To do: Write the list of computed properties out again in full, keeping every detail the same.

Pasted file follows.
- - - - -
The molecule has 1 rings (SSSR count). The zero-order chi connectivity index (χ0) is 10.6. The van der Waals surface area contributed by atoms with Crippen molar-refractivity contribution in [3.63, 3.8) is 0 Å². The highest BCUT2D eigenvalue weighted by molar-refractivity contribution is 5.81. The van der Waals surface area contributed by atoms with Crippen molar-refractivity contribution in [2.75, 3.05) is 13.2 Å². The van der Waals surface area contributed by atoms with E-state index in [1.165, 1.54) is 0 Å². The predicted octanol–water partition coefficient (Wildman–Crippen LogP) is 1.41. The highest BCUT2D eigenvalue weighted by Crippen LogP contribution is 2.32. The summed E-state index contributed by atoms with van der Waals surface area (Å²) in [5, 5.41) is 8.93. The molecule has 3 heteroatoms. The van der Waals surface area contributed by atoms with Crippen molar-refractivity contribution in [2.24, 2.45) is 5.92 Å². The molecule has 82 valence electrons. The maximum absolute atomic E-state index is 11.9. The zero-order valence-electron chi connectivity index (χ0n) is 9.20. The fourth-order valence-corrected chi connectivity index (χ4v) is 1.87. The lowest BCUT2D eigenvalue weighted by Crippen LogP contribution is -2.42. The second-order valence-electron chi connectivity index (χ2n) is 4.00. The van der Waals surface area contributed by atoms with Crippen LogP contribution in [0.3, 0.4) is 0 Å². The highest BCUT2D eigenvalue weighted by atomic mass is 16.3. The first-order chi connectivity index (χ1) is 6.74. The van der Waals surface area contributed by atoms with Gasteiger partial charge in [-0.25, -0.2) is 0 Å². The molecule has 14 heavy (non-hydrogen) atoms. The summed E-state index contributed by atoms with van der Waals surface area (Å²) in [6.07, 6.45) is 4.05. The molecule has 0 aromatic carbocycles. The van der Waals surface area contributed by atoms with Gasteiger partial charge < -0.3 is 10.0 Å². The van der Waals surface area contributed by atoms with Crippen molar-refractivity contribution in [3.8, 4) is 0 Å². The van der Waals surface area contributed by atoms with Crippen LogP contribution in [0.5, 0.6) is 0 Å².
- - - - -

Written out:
The molecule has 1 rings (SSSR count). The zero-order chi connectivity index (χ0) is 10.6. The van der Waals surface area contributed by atoms with Crippen molar-refractivity contribution in [3.63, 3.8) is 0 Å². The highest BCUT2D eigenvalue weighted by molar-refractivity contribution is 5.81. The van der Waals surface area contributed by atoms with Crippen molar-refractivity contribution in [2.75, 3.05) is 13.2 Å². The van der Waals surface area contributed by atoms with E-state index in [1.165, 1.54) is 0 Å². The predicted octanol–water partition coefficient (Wildman–Crippen LogP) is 1.41. The highest BCUT2D eigenvalue weighted by Crippen LogP contribution is 2.32. The summed E-state index contributed by atoms with van der Waals surface area (Å²) in [5, 5.41) is 8.93. The molecule has 3 heteroatoms. The van der Waals surface area contributed by atoms with Crippen molar-refractivity contribution in [2.24, 2.45) is 5.92 Å². The molecule has 82 valence electrons. The maximum absolute atomic E-state index is 11.9. The zero-order valence-electron chi connectivity index (χ0n) is 9.20. The fourth-order valence-corrected chi connectivity index (χ4v) is 1.87. The lowest BCUT2D eigenvalue weighted by Crippen LogP contribution is -2.42. The second-order valence-electron chi connectivity index (χ2n) is 4.00. The van der Waals surface area contributed by atoms with Crippen LogP contribution in [0.3, 0.4) is 0 Å². The highest BCUT2D eigenvalue weighted by atomic mass is 16.3. The first-order chi connectivity index (χ1) is 6.74. The van der Waals surface area contributed by atoms with Gasteiger partial charge in [-0.25, -0.2) is 0 Å². The molecule has 14 heavy (non-hydrogen) atoms. The summed E-state index contributed by atoms with van der Waals surface area (Å²) in [6.07, 6.45) is 4.05. The molecule has 0 aromatic carbocycles. The van der Waals surface area contributed by atoms with Gasteiger partial charge < -0.3 is 10.0 Å². The van der Waals surface area contributed by atoms with Crippen molar-refractivity contribution in [3.8, 4) is 0 Å². The van der Waals surface area contributed by atoms with Crippen LogP contribution in [0.5, 0.6) is 0 Å².